Anatomically modern humans emerged around 200,000 years ago. Over the next hundred thousand years or so, natural selection drove changes in half a dozen genes for brain development—increasing the connectivity of neurons and making our species “smarter” than our early ancestors. But according to new findings posted online at bioRxiv, that intellectual capacity came with a cost: Alzheimer’s may have evolved alongside human intelligence, Nature reports. Those same genes are implicated in the origins of the age-related brain disease that destroys memory.
Humans are the only species we know of that develops Alzheimer's disease. It’s not found in even our close chimpanzee relatives. To find evidence for the evolution of the disease, a team led by Kun Tang of the CAS-MPG Partner Institute for Computational Biology searched through the genomes of 90 people of African, Asian, or European descent.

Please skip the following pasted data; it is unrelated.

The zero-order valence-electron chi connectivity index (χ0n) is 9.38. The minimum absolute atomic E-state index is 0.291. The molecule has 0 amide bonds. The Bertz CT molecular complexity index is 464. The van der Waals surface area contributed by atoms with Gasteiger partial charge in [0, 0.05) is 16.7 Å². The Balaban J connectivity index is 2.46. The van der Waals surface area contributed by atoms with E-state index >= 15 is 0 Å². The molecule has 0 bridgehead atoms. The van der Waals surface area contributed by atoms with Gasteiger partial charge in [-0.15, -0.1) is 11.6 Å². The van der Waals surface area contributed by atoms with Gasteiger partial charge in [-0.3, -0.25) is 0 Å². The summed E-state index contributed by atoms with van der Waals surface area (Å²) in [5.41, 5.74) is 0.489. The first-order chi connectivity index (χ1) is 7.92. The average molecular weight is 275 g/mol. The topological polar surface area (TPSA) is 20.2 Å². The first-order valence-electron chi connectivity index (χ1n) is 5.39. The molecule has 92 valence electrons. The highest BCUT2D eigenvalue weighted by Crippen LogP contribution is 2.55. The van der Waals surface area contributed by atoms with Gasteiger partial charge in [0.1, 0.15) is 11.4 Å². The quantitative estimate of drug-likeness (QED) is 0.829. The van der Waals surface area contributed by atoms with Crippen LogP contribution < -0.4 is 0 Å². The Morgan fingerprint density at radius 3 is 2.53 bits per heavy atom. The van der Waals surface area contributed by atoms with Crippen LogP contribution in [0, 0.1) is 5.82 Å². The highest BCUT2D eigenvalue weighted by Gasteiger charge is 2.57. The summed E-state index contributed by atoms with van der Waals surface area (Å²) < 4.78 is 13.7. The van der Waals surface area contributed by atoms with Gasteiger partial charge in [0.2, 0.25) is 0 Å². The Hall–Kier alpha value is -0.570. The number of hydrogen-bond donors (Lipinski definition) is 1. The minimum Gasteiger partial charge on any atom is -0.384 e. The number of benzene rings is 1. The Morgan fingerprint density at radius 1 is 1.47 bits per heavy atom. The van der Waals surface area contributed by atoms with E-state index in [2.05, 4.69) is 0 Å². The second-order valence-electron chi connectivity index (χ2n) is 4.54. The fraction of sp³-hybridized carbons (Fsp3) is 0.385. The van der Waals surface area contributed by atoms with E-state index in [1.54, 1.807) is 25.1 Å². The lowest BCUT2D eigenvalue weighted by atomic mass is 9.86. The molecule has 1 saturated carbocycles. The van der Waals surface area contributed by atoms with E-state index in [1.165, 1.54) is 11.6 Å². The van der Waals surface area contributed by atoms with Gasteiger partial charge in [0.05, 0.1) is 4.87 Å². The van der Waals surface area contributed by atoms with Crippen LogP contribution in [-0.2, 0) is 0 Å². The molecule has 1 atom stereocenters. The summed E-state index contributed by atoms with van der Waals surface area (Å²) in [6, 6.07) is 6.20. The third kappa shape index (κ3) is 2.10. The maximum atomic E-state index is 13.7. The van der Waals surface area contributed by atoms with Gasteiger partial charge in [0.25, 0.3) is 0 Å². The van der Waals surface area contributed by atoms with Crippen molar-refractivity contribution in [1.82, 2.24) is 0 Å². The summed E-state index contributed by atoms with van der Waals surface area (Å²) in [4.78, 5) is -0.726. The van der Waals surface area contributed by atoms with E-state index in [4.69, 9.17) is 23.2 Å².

They were looking for variation that’s driven by changes in natural selection, but in order to isolate selection’s signatures, the team had to separate out the effects of changes in population size. So after they estimated how population sizes changed over time, Nature explains, they identified genome segments that didn’t match up with the population history. This revealed DNA stretches that were shaped by selection. And this allowed the researchers to look back at various selection events that occurred as far back as half a million years ago, revealing the evolutionary forces that helped shape the origin of our species.
Around 50,000 to 200,000 years ago, they found, changes in six genes involved in brain development offered us a new intellectual capacity. The team thinks that Alzheimer’s disease developed as aging brains struggled with the new metabolic needs that came with increasing intelligence.